Equine Health Update EHU Vol 19 Issue 3 - Page 27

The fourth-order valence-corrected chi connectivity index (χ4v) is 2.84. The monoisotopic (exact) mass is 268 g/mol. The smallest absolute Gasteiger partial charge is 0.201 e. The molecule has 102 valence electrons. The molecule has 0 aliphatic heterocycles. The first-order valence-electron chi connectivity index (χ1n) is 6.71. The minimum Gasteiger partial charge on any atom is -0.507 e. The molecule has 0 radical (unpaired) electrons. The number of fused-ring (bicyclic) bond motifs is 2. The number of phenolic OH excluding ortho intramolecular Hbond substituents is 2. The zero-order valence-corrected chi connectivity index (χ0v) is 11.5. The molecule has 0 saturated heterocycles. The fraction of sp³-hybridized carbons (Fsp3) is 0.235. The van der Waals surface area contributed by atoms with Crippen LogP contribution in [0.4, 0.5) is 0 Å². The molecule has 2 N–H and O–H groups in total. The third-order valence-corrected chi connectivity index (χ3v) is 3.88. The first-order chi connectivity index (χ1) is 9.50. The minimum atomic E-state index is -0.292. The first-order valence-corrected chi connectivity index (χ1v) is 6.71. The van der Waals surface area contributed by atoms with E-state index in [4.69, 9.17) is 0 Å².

EQUINE | Proceedings surface of the colon is visible and its shape is hard to ap- preciate. Thickening of the colon can be very helpful in the diag- nosis of a colon torsion. While this is often not a diag- nostic challenge, there are times when it can speed the decision for surgery. Thickness can be deceptive - the echogenic mucosal lining dominates the visual field and it takes some time to appreciate the echo lucent outer layers. Greater than 9mm thickness is considered rea- sonably sensitive and quite specific for colon torsion [1]. The colon can be like the dog in the night time (Conan Doyle 1892) – the curious finding being that the colon isn’t there. This can lead to the erroneous conclusion that there is a small intestinal abnormality as copious amounts of small intestine are apparent in the ventral abdomen. However careful assessment will reveal nor- mal diameter, normal mural thickness and normal motil- ity. In reality the colon is obstructed, gas distended, and hence has “floated” in the abdomen, leaving the small intestine below it in the ultrasound window. The small intestine is an interesting tissue, usually iden- tified ventrally; either at the cranial end of the abdo- men or caudally, either side of the prepuce in a gelding, right up towards the pelvis. The small intestine cannot be visualised in every case but the more distended it is the more there is to visualise. The diameter of the intes- tine can be measured easily – as a general rule > 5cm is distended. However the diameter of the intestine var- ies along its length. As well as measurement of the di- ameter, the shape should be appreciated. If it is an odd shape contouring to its surroundings it is probably not distended, even if 7cm in the long direction. However if it is 4cm diameter but quite round then it probably is distended. Motility can be appreciated simply by keeping the probe still and watching the motility. In distended small intestine a further sign of lack of motility is separation of the gut contents into fluid and solid. Remember the ultrasound image is upside down, so a round tube with a white half at the top and a black half at the bottom is what you are looking for. Intestinal distension with a separation of the contents is almost diagnostic of ob- struction, and there should be a very good reason if the horse is not going to go to surgery. The intestinal wall thickness can also be measured. This is particularly helpful in foals, to help differentiate en- teritis (where surgery is frequently fatal) from strangu- lating obstruction (where medicine is invariably fatal). To measure the gut wall thickness reliably a higher fre- quency probe is preferable. High quality images of foal intestine can be obtained with a “tendon” probe. In a foal thickness of >2mm is suspicious and >5mm is of- ten observed, with clear identification of two layers of the intestinal wall. Lawsonia intracellularis infection is a common condition in the UK, affecting the weanling. Afflicted animals often have implausibly low protein lev- els, often less than 20g/l total, and extremely thickened small intestine, often >1cm. Ultrasound can be very valuable for the identification of abdominal fluid. Sometimes a pocket of fluid can be imaged and a needle used to tap the exact spot. More usually ultrasound can be used to identify where the co- lon is, which is where attempts at abdominocentesis are hopeless. This is often at the most dependent part of the abdomen, where blind abdominocentesis is recom- mended. Generally further caudal is more promising, or much further cranially. If there is no large pocket of fluid, aim for the small intestine. There is often fluid between the pieces of small intestine, but there is none under a 100kg colon. The echogenicity of the fluid is also quite interesting. Haemoperitoneum is quite characteristic with swirling echogenic fluid. Finally ultrasonography allows quantification of the commonest cause of failure to get a sample of abdominal fluid – that you are using too short a needle. The abdominal fat can be measured • Volume 19 no 3 • September 2017 • 27